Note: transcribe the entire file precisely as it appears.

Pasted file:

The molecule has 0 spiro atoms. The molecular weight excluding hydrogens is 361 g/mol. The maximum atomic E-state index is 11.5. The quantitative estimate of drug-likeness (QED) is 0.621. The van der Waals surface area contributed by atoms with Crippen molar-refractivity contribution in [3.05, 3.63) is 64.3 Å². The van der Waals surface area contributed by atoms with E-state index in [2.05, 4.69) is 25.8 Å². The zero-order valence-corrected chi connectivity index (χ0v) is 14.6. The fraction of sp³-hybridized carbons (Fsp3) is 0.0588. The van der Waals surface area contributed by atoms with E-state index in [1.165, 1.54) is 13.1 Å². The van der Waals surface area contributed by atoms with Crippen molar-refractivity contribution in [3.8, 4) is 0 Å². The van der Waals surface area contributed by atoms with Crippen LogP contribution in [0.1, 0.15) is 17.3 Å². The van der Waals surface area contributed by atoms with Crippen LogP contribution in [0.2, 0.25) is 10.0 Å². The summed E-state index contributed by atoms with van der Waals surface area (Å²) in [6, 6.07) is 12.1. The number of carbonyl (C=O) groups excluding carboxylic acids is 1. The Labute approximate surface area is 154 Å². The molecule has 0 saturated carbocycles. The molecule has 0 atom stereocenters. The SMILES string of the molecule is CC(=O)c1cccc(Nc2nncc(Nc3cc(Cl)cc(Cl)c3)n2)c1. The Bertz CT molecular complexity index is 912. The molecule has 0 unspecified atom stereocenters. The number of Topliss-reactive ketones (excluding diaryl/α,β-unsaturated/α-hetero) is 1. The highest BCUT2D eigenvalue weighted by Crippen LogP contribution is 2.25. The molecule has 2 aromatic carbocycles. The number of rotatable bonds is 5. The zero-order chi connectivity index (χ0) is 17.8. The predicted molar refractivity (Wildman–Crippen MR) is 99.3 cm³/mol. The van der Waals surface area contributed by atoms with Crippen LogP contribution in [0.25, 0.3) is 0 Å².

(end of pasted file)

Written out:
The molecule has 0 spiro atoms. The molecular weight excluding hydrogens is 361 g/mol. The maximum atomic E-state index is 11.5. The quantitative estimate of drug-likeness (QED) is 0.621. The van der Waals surface area contributed by atoms with Crippen molar-refractivity contribution in [3.05, 3.63) is 64.3 Å². The van der Waals surface area contributed by atoms with E-state index in [2.05, 4.69) is 25.8 Å². The zero-order valence-corrected chi connectivity index (χ0v) is 14.6. The fraction of sp³-hybridized carbons (Fsp3) is 0.0588. The van der Waals surface area contributed by atoms with E-state index in [1.165, 1.54) is 13.1 Å². The van der Waals surface area contributed by atoms with Crippen molar-refractivity contribution in [3.8, 4) is 0 Å². The van der Waals surface area contributed by atoms with Crippen LogP contribution in [0.1, 0.15) is 17.3 Å². The van der Waals surface area contributed by atoms with Crippen LogP contribution in [0.2, 0.25) is 10.0 Å². The summed E-state index contributed by atoms with van der Waals surface area (Å²) in [6, 6.07) is 12.1. The number of carbonyl (C=O) groups excluding carboxylic acids is 1. The Labute approximate surface area is 154 Å². The molecule has 0 saturated carbocycles. The molecule has 0 atom stereocenters. The SMILES string of the molecule is CC(=O)c1cccc(Nc2nncc(Nc3cc(Cl)cc(Cl)c3)n2)c1. The Bertz CT molecular complexity index is 912. The molecule has 0 unspecified atom stereocenters. The number of Topliss-reactive ketones (excluding diaryl/α,β-unsaturated/α-hetero) is 1. The highest BCUT2D eigenvalue weighted by Crippen LogP contribution is 2.25. The molecule has 2 aromatic carbocycles. The number of rotatable bonds is 5. The zero-order chi connectivity index (χ0) is 17.8. The predicted molar refractivity (Wildman–Crippen MR) is 99.3 cm³/mol. The van der Waals surface area contributed by atoms with Crippen LogP contribution in [0.25, 0.3) is 0 Å².